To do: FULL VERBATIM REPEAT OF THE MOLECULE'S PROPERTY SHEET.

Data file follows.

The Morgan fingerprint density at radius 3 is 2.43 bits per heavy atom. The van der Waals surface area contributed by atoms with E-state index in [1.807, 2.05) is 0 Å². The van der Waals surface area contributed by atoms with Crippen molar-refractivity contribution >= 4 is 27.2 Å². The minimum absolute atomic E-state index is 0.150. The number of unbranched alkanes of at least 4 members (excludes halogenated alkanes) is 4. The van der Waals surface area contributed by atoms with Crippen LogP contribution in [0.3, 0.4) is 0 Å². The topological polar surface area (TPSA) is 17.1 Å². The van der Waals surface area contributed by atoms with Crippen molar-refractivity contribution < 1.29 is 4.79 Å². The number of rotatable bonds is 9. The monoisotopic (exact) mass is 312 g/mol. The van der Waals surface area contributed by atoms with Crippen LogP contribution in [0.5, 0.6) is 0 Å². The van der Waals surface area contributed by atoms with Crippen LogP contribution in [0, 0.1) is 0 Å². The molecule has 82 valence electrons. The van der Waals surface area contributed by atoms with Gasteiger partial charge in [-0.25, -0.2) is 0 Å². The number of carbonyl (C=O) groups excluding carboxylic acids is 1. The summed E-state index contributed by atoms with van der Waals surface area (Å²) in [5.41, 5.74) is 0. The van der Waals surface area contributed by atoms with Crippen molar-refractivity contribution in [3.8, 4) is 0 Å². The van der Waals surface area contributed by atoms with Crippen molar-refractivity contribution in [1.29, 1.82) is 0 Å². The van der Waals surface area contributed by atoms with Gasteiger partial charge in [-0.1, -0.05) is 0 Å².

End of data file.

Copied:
The Morgan fingerprint density at radius 3 is 2.43 bits per heavy atom. The van der Waals surface area contributed by atoms with E-state index in [1.807, 2.05) is 0 Å². The van der Waals surface area contributed by atoms with Crippen molar-refractivity contribution >= 4 is 27.2 Å². The minimum absolute atomic E-state index is 0.150. The number of unbranched alkanes of at least 4 members (excludes halogenated alkanes) is 4. The van der Waals surface area contributed by atoms with Crippen LogP contribution in [0.3, 0.4) is 0 Å². The topological polar surface area (TPSA) is 17.1 Å². The van der Waals surface area contributed by atoms with Crippen molar-refractivity contribution < 1.29 is 4.79 Å². The number of rotatable bonds is 9. The monoisotopic (exact) mass is 312 g/mol. The van der Waals surface area contributed by atoms with Crippen LogP contribution in [0.5, 0.6) is 0 Å². The van der Waals surface area contributed by atoms with Crippen LogP contribution in [0, 0.1) is 0 Å². The molecule has 82 valence electrons. The van der Waals surface area contributed by atoms with Gasteiger partial charge in [-0.25, -0.2) is 0 Å². The number of carbonyl (C=O) groups excluding carboxylic acids is 1. The summed E-state index contributed by atoms with van der Waals surface area (Å²) in [5.41, 5.74) is 0. The van der Waals surface area contributed by atoms with Crippen molar-refractivity contribution in [3.8, 4) is 0 Å². The van der Waals surface area contributed by atoms with Crippen molar-refractivity contribution in [1.29, 1.82) is 0 Å². The van der Waals surface area contributed by atoms with Gasteiger partial charge in [-0.1, -0.05) is 0 Å².